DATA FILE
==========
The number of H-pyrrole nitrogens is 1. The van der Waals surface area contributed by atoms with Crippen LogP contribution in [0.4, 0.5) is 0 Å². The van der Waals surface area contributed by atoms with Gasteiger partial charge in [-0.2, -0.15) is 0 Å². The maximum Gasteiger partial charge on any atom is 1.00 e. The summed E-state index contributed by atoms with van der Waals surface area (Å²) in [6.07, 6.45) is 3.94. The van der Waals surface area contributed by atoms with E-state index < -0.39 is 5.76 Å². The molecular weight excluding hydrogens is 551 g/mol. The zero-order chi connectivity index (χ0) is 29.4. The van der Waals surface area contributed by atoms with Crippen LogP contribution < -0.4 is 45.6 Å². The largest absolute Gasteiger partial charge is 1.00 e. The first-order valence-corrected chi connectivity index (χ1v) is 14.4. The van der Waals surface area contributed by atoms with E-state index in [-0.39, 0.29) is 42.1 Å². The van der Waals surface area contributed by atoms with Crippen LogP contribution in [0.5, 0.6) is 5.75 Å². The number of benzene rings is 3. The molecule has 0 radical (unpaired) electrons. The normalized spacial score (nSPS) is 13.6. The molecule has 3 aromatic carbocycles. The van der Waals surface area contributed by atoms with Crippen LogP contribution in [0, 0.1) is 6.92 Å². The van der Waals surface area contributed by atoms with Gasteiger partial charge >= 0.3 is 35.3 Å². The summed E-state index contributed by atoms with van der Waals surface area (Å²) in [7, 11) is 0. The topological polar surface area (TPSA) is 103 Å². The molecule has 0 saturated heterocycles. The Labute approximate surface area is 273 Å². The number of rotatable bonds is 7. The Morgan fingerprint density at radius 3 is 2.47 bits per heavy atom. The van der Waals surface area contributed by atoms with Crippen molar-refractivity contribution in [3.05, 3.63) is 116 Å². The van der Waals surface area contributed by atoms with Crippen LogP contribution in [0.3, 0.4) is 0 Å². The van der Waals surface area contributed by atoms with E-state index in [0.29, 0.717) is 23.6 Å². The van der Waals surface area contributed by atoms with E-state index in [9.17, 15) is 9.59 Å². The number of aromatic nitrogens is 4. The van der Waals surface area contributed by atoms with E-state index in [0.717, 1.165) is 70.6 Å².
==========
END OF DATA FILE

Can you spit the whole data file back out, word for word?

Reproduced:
The number of H-pyrrole nitrogens is 1. The van der Waals surface area contributed by atoms with Crippen LogP contribution in [0.4, 0.5) is 0 Å². The van der Waals surface area contributed by atoms with Gasteiger partial charge in [-0.2, -0.15) is 0 Å². The maximum Gasteiger partial charge on any atom is 1.00 e. The summed E-state index contributed by atoms with van der Waals surface area (Å²) in [6.07, 6.45) is 3.94. The van der Waals surface area contributed by atoms with E-state index < -0.39 is 5.76 Å². The molecular weight excluding hydrogens is 551 g/mol. The zero-order chi connectivity index (χ0) is 29.4. The van der Waals surface area contributed by atoms with Crippen LogP contribution < -0.4 is 45.6 Å². The largest absolute Gasteiger partial charge is 1.00 e. The first-order valence-corrected chi connectivity index (χ1v) is 14.4. The van der Waals surface area contributed by atoms with E-state index in [-0.39, 0.29) is 42.1 Å². The van der Waals surface area contributed by atoms with Crippen LogP contribution in [0.5, 0.6) is 5.75 Å². The number of benzene rings is 3. The molecule has 0 radical (unpaired) electrons. The normalized spacial score (nSPS) is 13.6. The molecule has 3 aromatic carbocycles. The van der Waals surface area contributed by atoms with Crippen LogP contribution in [0, 0.1) is 6.92 Å². The van der Waals surface area contributed by atoms with Gasteiger partial charge >= 0.3 is 35.3 Å². The summed E-state index contributed by atoms with van der Waals surface area (Å²) in [7, 11) is 0. The topological polar surface area (TPSA) is 103 Å². The molecule has 0 saturated heterocycles. The Labute approximate surface area is 273 Å². The number of rotatable bonds is 7. The Morgan fingerprint density at radius 3 is 2.47 bits per heavy atom. The van der Waals surface area contributed by atoms with Crippen molar-refractivity contribution in [3.05, 3.63) is 116 Å². The van der Waals surface area contributed by atoms with Crippen LogP contribution in [0.3, 0.4) is 0 Å². The van der Waals surface area contributed by atoms with E-state index in [0.29, 0.717) is 23.6 Å². The van der Waals surface area contributed by atoms with E-state index in [9.17, 15) is 9.59 Å². The number of aromatic nitrogens is 4. The van der Waals surface area contributed by atoms with E-state index in [0.717, 1.165) is 70.6 Å².